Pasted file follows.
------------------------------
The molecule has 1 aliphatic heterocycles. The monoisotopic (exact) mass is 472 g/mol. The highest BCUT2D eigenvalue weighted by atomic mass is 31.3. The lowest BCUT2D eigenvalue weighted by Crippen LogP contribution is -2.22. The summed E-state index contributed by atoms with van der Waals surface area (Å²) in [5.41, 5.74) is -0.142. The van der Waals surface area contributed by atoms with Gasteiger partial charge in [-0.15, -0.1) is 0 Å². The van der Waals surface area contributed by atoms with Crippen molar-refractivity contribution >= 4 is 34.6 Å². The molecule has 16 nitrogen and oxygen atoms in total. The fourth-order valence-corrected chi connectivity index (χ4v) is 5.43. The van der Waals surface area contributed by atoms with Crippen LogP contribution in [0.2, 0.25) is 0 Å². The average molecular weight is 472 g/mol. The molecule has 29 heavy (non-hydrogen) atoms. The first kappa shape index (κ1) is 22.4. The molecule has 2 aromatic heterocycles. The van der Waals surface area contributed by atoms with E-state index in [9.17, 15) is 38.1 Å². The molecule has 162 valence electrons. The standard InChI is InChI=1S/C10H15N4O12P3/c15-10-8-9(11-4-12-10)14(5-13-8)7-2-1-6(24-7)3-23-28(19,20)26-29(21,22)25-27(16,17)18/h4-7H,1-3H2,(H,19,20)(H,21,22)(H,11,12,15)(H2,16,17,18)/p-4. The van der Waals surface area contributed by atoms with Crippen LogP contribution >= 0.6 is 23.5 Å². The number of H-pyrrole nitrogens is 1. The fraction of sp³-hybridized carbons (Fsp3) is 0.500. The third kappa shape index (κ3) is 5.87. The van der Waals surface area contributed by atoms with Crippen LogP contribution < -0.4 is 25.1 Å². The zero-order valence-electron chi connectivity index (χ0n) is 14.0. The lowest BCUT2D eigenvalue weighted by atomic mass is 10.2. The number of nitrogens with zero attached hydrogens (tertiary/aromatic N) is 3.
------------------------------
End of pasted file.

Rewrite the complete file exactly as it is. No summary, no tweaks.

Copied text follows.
The molecule has 1 aliphatic heterocycles. The monoisotopic (exact) mass is 472 g/mol. The highest BCUT2D eigenvalue weighted by atomic mass is 31.3. The lowest BCUT2D eigenvalue weighted by Crippen LogP contribution is -2.22. The summed E-state index contributed by atoms with van der Waals surface area (Å²) in [5.41, 5.74) is -0.142. The van der Waals surface area contributed by atoms with Gasteiger partial charge in [-0.15, -0.1) is 0 Å². The van der Waals surface area contributed by atoms with Crippen molar-refractivity contribution >= 4 is 34.6 Å². The molecule has 16 nitrogen and oxygen atoms in total. The fourth-order valence-corrected chi connectivity index (χ4v) is 5.43. The van der Waals surface area contributed by atoms with Crippen LogP contribution in [0.2, 0.25) is 0 Å². The average molecular weight is 472 g/mol. The molecule has 29 heavy (non-hydrogen) atoms. The first kappa shape index (κ1) is 22.4. The molecule has 2 aromatic heterocycles. The van der Waals surface area contributed by atoms with E-state index in [9.17, 15) is 38.1 Å². The molecule has 162 valence electrons. The standard InChI is InChI=1S/C10H15N4O12P3/c15-10-8-9(11-4-12-10)14(5-13-8)7-2-1-6(24-7)3-23-28(19,20)26-29(21,22)25-27(16,17)18/h4-7H,1-3H2,(H,19,20)(H,21,22)(H,11,12,15)(H2,16,17,18)/p-4. The van der Waals surface area contributed by atoms with Crippen LogP contribution >= 0.6 is 23.5 Å². The number of H-pyrrole nitrogens is 1. The fraction of sp³-hybridized carbons (Fsp3) is 0.500. The third kappa shape index (κ3) is 5.87. The van der Waals surface area contributed by atoms with Crippen LogP contribution < -0.4 is 25.1 Å². The zero-order valence-electron chi connectivity index (χ0n) is 14.0. The lowest BCUT2D eigenvalue weighted by atomic mass is 10.2. The number of nitrogens with zero attached hydrogens (tertiary/aromatic N) is 3.